King bird-of-paradise

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King bird-of-paradise
Cicinnurus regius-20031005.jpg
Scientific classification edit
Kingdom: Animalia
Phylum: Chordata
Class: Aves
Order: Passeriformes
Family: Paradisaeidae
Genus: Cicinnurus
Vieillot, 1816
C. regius
Binomial name
Cicinnurus regius

Paradisaea regia Linnaeus, 1758

The king bird-of-paradise (Cicinnurus regius) is a passerine bird of the Paradisaeidae (Bird-of-paradise) family. It is the sole member of the genus Cicinnurus.[2]

The king bird-of-paradise is distributed throughout lowland forests of New Guinea and nearby islands. The diet consists mainly of fruits and arthropods.

An extraordinary courtship display is performed by the male with a series of tail swinging, fluffing of the white abdominal feathers that makes the bird look like a cottonball, and acrobatic movements of their elongated tail wires.

Widespread and a common species throughout their large habitat range, the king bird-of-paradise is evaluated as Least Concern on the IUCN Red List of Threatened Species. It is listed on Appendix II of CITES.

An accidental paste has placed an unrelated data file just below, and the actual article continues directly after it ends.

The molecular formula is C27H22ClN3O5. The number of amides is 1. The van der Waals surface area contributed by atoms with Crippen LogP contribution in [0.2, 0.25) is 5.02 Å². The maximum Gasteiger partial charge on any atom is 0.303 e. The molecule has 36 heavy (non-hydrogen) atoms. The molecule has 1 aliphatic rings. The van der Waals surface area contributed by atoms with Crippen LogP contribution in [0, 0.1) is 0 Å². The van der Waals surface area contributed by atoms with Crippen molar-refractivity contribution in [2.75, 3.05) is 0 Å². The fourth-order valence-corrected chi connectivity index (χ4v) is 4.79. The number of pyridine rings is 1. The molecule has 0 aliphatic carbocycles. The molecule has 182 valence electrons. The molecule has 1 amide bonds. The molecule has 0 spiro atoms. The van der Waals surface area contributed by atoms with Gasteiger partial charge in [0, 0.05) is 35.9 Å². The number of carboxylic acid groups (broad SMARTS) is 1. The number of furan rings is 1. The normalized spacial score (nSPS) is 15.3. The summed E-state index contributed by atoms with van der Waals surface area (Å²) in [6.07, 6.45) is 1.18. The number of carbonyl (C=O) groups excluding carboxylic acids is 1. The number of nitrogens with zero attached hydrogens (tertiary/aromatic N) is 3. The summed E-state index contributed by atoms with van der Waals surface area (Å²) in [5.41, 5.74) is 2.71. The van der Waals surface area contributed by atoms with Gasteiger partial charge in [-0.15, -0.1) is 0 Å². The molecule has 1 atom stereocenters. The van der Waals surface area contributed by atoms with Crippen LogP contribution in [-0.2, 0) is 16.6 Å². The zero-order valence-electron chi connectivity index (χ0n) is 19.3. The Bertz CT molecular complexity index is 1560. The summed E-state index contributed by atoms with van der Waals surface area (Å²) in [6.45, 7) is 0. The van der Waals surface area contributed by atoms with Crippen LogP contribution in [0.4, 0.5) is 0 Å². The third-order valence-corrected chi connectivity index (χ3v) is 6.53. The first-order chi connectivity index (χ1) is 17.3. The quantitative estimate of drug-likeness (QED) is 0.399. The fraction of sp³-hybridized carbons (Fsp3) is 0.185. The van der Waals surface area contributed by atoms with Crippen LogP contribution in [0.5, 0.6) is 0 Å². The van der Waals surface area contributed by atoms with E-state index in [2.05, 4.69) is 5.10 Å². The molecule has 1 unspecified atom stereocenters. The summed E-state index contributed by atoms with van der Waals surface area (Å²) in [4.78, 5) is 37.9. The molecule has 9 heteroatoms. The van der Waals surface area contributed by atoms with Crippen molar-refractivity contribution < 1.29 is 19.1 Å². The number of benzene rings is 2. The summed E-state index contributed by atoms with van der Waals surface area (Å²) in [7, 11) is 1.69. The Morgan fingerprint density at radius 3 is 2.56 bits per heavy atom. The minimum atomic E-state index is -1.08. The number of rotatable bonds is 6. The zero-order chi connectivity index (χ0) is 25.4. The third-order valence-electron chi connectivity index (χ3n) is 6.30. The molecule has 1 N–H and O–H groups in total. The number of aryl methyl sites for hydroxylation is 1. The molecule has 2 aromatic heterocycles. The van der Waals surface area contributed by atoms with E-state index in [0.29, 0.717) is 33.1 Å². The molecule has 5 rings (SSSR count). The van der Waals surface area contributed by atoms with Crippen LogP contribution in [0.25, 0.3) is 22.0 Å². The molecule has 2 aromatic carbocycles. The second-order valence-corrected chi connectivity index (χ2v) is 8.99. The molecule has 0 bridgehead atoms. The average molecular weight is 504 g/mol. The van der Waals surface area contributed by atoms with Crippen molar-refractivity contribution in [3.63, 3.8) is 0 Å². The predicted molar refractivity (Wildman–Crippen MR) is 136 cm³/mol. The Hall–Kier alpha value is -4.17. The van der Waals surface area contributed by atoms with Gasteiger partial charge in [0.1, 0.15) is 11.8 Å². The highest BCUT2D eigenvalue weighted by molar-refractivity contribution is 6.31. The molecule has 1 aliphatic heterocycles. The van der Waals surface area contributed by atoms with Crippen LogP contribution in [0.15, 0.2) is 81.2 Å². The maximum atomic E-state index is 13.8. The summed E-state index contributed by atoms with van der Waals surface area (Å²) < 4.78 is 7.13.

The first captive breeding of this species was by Dr. Sten Bergman of Sweden in 1958. He was awarded a commemorative medal by the Foreign Bird League to mark this achievement.


This so-called "living gem"[3] is the smallest and most vividly colored among birds-of-paradise. The king bird-of-paradise is small, approximately 16 cm long. The male is crimson and white with bright blue feet and green-tipped fan-like plumes on his shoulder. The two elongated tail wires are decorated with emerald green disk feathers on its tip. The unadorned female is a brown bird with barring below.


  • C. r. coccineifrons
  • C. r. cryptorhynchus
  • C. r. gymnorhynchus
  • C. r. regius
  • C. r. rex
  • C. r. similis


  1. ^ BirdLife International (2012). "Cicinnurus regius". IUCN Red List of Threatened Species. Version 2013.2. International Union for Conservation of Nature. Retrieved 26 November 2013.
  2. ^ "Crows, mudnesters & birds-of-paradise". IOC World Bird List. International Ornithological Committee. Retrieved 5 August 2017.
  3. ^ Designing Social Interfaces: Principles, Patterns, and Practices for Improving the User Experience by Christian Crumlish and Erin Malone (17 September 2009)

External links[edit]